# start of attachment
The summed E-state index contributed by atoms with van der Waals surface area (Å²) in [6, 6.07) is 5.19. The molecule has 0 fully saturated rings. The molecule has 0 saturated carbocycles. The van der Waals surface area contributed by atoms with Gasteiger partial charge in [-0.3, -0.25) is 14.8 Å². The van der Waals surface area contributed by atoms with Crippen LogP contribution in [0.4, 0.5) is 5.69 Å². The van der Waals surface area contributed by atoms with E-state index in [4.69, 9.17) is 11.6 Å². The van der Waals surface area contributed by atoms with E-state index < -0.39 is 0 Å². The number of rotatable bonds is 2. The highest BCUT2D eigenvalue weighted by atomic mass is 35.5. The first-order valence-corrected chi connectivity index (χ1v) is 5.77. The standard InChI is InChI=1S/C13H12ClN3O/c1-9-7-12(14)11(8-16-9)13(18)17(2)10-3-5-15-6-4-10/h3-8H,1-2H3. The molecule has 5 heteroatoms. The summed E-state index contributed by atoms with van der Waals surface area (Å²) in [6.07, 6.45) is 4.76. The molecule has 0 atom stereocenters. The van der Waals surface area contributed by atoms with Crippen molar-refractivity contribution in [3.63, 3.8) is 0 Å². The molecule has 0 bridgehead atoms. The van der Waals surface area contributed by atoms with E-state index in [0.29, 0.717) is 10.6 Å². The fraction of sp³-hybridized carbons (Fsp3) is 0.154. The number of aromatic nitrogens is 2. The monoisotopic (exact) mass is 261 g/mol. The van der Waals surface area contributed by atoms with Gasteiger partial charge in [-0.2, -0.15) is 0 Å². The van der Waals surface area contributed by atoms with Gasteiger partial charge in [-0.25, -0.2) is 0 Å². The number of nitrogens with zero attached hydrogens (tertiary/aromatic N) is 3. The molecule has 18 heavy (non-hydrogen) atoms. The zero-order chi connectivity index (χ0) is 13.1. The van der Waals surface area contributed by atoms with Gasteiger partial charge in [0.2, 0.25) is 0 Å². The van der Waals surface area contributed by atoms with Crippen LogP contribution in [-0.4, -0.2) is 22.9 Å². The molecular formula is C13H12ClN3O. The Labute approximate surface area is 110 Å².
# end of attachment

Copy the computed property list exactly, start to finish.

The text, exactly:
The summed E-state index contributed by atoms with van der Waals surface area (Å²) in [6, 6.07) is 5.19. The molecule has 0 fully saturated rings. The molecule has 0 saturated carbocycles. The van der Waals surface area contributed by atoms with Gasteiger partial charge in [-0.3, -0.25) is 14.8 Å². The van der Waals surface area contributed by atoms with Crippen LogP contribution in [0.4, 0.5) is 5.69 Å². The van der Waals surface area contributed by atoms with E-state index in [4.69, 9.17) is 11.6 Å². The van der Waals surface area contributed by atoms with E-state index < -0.39 is 0 Å². The number of rotatable bonds is 2. The highest BCUT2D eigenvalue weighted by atomic mass is 35.5. The first-order valence-corrected chi connectivity index (χ1v) is 5.77. The standard InChI is InChI=1S/C13H12ClN3O/c1-9-7-12(14)11(8-16-9)13(18)17(2)10-3-5-15-6-4-10/h3-8H,1-2H3. The molecule has 5 heteroatoms. The summed E-state index contributed by atoms with van der Waals surface area (Å²) in [6.07, 6.45) is 4.76. The molecule has 0 atom stereocenters. The van der Waals surface area contributed by atoms with Crippen molar-refractivity contribution in [3.63, 3.8) is 0 Å². The molecule has 0 bridgehead atoms. The van der Waals surface area contributed by atoms with E-state index in [0.29, 0.717) is 10.6 Å². The fraction of sp³-hybridized carbons (Fsp3) is 0.154. The number of aromatic nitrogens is 2. The monoisotopic (exact) mass is 261 g/mol. The van der Waals surface area contributed by atoms with Gasteiger partial charge in [-0.2, -0.15) is 0 Å². The van der Waals surface area contributed by atoms with Gasteiger partial charge in [-0.25, -0.2) is 0 Å². The number of nitrogens with zero attached hydrogens (tertiary/aromatic N) is 3. The molecule has 18 heavy (non-hydrogen) atoms. The zero-order chi connectivity index (χ0) is 13.1. The van der Waals surface area contributed by atoms with Gasteiger partial charge in [0.2, 0.25) is 0 Å². The van der Waals surface area contributed by atoms with Crippen LogP contribution in [-0.4, -0.2) is 22.9 Å². The molecular formula is C13H12ClN3O. The Labute approximate surface area is 110 Å².